Changes in tax norms on slump sale deals may lead to litigation for firms | Business Standard News

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Changes will impact several M&A transactions, including internal restructuring by companies which were signed since April 2020.

Tax computation will not include goodwill and the cost of acquisition to be regarded for any self-generated goodwill be considered as zero

The mergers and acquisitions (M&As) signed in the current financial year (2020-21, or FY21) will have to take into account the amended Finance Bill which states that the net worth for computation of capital gains tax on slump sales will have to be on the full market value of the asset and not the consideration received by the buyer.

The tax computation will not include goodwill. The cost of acquisition to be regarded for any self-generated goodwill will be considered zero. This will lead to increased litigation, with companies objecting to the fair-market value formula.

The new norms will impact several M&A transactions, including internal restructuring by companies signed since April 1, 2020.

In a slump-sale transaction, the seller gets a lump sum amount without any value assigned to its assets or liabilities. While calculating the tax, the department will now take into account the fair market value of the asset if it is higher than the consideration received by the buyer via the slump-sale route.

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One of the largest slump-sale transactions in FY21 was signed between Future Retail and Reliance Retail after the former merged all its companies into a group company and sold the retail business to Reliance for Rs 24,713 crore.


Future’s merged entity is to hold a few smaller businesses — like stakes in the insurance business. A Future group official, however, said the new norm will not impact the tax treatment for its deal with Reliance Industries since the business was sold at a loss and there are no capital gains for Future Group. Tax experts said the business transfer or slump-sale transactions can be broadly classified as external transactions i.e., sale to a third party or internal (for example, dropping down the business into a wholly owned subsidiary for sale later or getting an equity partner).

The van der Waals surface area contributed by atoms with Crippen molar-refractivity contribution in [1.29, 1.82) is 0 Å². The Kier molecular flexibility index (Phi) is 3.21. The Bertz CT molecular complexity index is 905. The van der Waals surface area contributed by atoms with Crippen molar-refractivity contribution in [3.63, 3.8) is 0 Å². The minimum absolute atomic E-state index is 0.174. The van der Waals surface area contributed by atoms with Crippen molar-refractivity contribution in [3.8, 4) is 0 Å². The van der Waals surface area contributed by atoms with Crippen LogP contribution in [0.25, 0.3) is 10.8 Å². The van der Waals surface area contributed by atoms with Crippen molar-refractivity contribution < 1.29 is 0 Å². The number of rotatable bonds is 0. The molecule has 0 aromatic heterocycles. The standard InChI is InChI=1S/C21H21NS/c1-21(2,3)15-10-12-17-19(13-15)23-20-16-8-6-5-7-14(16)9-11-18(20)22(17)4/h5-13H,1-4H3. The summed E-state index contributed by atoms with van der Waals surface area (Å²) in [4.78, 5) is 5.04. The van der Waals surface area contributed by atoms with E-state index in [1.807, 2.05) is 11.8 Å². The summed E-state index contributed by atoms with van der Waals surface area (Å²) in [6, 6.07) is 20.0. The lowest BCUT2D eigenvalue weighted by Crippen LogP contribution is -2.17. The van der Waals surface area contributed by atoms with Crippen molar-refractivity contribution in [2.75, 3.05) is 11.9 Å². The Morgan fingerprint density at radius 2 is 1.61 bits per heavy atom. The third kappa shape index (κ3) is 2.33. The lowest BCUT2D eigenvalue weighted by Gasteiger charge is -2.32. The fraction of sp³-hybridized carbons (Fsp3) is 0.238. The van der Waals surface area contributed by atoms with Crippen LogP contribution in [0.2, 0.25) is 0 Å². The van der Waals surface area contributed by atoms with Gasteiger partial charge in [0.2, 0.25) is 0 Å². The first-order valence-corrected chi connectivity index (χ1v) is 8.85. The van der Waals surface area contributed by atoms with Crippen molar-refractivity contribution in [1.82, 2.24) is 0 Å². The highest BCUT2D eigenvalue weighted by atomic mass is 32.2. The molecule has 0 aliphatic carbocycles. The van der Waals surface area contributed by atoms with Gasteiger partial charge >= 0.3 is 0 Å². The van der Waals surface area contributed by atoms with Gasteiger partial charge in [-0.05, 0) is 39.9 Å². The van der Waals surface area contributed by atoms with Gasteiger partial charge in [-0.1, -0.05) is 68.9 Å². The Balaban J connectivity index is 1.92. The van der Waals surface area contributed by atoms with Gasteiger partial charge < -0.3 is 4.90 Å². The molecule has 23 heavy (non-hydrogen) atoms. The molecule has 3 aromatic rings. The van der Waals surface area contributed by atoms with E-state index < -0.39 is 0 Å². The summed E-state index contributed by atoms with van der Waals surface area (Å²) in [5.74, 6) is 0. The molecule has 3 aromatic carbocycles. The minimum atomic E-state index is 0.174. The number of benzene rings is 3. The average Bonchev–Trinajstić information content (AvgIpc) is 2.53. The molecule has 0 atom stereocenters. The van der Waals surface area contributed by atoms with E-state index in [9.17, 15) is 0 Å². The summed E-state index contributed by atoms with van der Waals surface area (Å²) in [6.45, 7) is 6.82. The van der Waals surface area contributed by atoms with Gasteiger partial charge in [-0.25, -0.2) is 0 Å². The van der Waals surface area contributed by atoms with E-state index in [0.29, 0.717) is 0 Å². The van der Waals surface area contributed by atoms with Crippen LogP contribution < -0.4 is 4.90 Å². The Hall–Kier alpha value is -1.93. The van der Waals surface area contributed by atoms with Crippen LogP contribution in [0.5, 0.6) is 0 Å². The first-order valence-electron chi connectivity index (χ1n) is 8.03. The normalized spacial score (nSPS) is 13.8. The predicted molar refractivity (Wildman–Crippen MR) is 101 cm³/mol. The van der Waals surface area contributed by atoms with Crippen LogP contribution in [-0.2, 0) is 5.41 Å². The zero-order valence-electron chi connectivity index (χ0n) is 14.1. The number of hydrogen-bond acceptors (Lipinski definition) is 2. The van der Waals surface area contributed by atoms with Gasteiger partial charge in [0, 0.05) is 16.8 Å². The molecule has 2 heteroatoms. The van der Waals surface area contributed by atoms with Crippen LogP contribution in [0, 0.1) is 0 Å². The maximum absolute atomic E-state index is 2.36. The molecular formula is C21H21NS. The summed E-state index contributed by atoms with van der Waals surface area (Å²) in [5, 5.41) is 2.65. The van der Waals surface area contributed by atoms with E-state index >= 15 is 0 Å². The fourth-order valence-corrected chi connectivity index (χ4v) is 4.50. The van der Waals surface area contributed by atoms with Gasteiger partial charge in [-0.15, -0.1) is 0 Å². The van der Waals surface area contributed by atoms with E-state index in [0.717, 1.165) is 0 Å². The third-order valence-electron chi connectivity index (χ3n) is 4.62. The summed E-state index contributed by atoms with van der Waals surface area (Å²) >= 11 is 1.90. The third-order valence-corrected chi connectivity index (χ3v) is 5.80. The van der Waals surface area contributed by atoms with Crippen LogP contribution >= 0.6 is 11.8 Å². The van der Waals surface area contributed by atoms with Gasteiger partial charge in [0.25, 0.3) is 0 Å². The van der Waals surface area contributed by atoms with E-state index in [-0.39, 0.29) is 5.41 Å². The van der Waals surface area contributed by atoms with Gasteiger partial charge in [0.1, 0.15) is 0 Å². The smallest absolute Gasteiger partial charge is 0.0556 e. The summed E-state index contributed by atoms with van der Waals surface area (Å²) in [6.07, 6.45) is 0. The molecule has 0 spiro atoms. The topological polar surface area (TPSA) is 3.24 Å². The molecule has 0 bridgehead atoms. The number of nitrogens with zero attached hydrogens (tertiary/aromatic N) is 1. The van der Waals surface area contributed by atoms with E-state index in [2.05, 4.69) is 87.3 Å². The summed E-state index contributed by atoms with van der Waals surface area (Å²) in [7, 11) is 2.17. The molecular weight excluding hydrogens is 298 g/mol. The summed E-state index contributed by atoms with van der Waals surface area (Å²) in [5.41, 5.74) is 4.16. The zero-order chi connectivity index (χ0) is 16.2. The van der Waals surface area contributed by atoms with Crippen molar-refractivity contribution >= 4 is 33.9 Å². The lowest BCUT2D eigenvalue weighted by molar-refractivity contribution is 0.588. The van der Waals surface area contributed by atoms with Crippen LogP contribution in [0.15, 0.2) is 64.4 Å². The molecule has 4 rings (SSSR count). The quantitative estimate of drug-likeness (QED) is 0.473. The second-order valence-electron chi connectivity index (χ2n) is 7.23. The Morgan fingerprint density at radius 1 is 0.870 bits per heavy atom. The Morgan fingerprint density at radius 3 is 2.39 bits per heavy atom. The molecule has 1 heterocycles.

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“Insofar as external transactions are concerned, no one will want to sell the business lower than the fair-market value. This is antithetical to the ease of doing business. For internal restructuring, this should not apply at all, given there is no tax avoidance intent,” said Ketal Dalal, managing director of Katalyst Advisors.

“The provision is effective from March 31 and is retrospective, but unfortunately brought in a year when the whole world was (and still is) struggling with a pandemic, the likes of which no one has seen,” he added.

Normally, M&A transactions are signed at a value which the buyer and seller consider fair. “It is not reasonable to have an approach that there is an undervaluation in all slump-sale deals. Besides, there are so many checks and balances. It does not make commercial sense for either party. In the rare instance where there could be undervaluation, one suspects that, in the larger context, the values could be very small. To put such outlier provisions in the law is not in the right direction,” he added.

There are several cases already pending in the courts, apart from an appeal in the Supreme Court. The new norm may hit M&As in the coming months, said tax lawyers.

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